Sunday, 31 July 2011

On respect

    It troubles me at times as I observe the more fractious among our wider community in the real world, on forums, and in the blogosphere, that I am witnessing behaviour that can only be damaging. I've been through several stages in my reaction to the squabbles of others, through annoyance and depression and back to annoyance again, but now I am just sad to witness disparate factions tearing themselves apart. It doesn't have to be this way.
    You may well have seen last week's T-Central poll. It was a course of action we decided upon in response to some very personal invective directed at one of our number, and it concerned our deletion policy. It was interesting to read some of the responses to it from other bloggers. I posted fairly similar explanatory comments in my usual (I hope) reasoned style on the blogs criticising our action and was rather unsurprised when some of them weren't published. Now who's the censor.
    A few people said they would have done things differently. Someone suggested splitting up the T-Central list into categories. I don't think that would work, not enough space on the page and a nightmare alphabet soup of definitions to contend with. With my wicked sense of humour I wondered whether three categories would suffice, The Trannies, The Definitely-Not-Trannies, and The Trannier-Than-Thou. But that, though mildly amusing, would not be appropriate. It would put me firmly among those who prompted the poll, because it would make me guilty of a lack of respect.

    Important word, respect. Sometimes I think we don't see enough of it hereabouts.

    Respect is about separating who someone is from what they are. Simple, isn't it. The what concerns identity and path, the who concerns personality and actions. By all means attack someone for their who, but leave their what out of it. Because who concerns the individual while what concerns everyone else like them. Insult a whole group in your attack on an individual, and respect has long departed from the equation.
    Might I propose a rule of thumb in this sphere?

    If you wouldn't go somewhere in the context of a natal man or woman, don't do so in the context of a trans man, woman, genderqueer, androgyne or other identity. Whatever they are. People are different, get over it.

    If I meet a natal man or woman in the street or at work, I do not metaphorically peer into their underwear to speculate on their genitals. Even though there is an extremely wide variation in naturally occurring genitalia of both varieties. I don't question their gender identity, they are presenting as male or female therefore I accept them as such. Though I may sometimes privately question their sartorial choices I don't attack their appearance either. Some natal women are ugly, have hairy arms, or big feet.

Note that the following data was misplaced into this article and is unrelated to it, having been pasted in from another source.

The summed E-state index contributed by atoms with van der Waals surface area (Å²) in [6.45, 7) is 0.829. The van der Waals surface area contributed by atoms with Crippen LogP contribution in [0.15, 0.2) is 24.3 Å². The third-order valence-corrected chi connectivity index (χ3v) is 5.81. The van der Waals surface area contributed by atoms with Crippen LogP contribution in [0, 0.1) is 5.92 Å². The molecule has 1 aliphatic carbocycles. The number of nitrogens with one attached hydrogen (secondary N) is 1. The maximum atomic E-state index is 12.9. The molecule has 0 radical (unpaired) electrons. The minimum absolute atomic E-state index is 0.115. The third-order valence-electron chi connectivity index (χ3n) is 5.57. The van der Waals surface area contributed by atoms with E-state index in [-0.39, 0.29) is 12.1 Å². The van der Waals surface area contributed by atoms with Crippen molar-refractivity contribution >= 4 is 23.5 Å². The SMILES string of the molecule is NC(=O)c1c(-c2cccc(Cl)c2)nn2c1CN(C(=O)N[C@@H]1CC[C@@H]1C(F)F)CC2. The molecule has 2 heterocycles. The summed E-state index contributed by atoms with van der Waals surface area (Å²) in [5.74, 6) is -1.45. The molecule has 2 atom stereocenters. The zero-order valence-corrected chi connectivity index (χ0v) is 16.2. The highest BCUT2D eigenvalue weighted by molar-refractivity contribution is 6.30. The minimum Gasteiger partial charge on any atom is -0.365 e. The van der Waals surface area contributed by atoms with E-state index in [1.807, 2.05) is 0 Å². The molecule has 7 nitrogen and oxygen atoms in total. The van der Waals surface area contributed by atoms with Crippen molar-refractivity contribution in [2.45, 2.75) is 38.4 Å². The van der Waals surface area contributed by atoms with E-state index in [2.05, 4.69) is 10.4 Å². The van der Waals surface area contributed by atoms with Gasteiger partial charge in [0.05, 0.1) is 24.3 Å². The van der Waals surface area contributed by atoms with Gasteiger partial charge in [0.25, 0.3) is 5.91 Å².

And similarly if I meet a trans man or woman I don't attack their paths. I don't misgender them and I don't get inside their underwear. It matters not to me what they get up to in the bedroom or whether or not they have forgone the ability to write their names in the snow. I would prefer people didn't behave this way towards me, so why should I think I can do it to someone else? We are all different in this sphere, and while I often see paths which I think are unwise I express my reservations privately. Identities are myriad and personal, and are not to be turned into pejoratives.
    If however I meet someone who is an arsehole, I will treat them accordingly. Because being an arsehole is about the who, not the what. I will respect them to the extent that the language you will see me using here will be lucid and not profane, but I have no worries about attacking them on the basis of being an arsehole. Being an arsehole is independent of identity.
    Part of me feels rather sad that I feel I have to write this piece. To enumerate what should be self-evident, particularly within a minority all of whose members are likely to have experienced such a lack of respect from outsiders.
    But then again I guess there are arseholes everywhere. I'm sure none of you would wish to be among them though, would you.

Wednesday, 27 July 2011

That's new

    Annoying, all this, isn't it. A new facet of the wild and wacky world of gender dysphoria has edged into my experience these last few weeks. Getting down when confronted with happy attractive women is old hat, but here's a new one. I've found myself being pushed over the edge by middle-aged blokes. WTF? I hear you say?
    I guess it's the summer weather and the industry I work in, I seem to be seeing a lot of Typical British Middle Aged Blokes at the moment. You know, paunchy, losing hair, slightly unkempt. And I'm seeing a possible future for myself and thinking "I don't want to end up like that!".
    Crazy, isn't it. But that's the way of this annoying existence. I'll get over it. And hey! I've got Finasteride and they haven't! Funny, talking to blokes on that subject, they have a morbid fear of the Family Jewels not working but they hate the hair loss. I'm beginning to realise new extents to which I'm not one of them.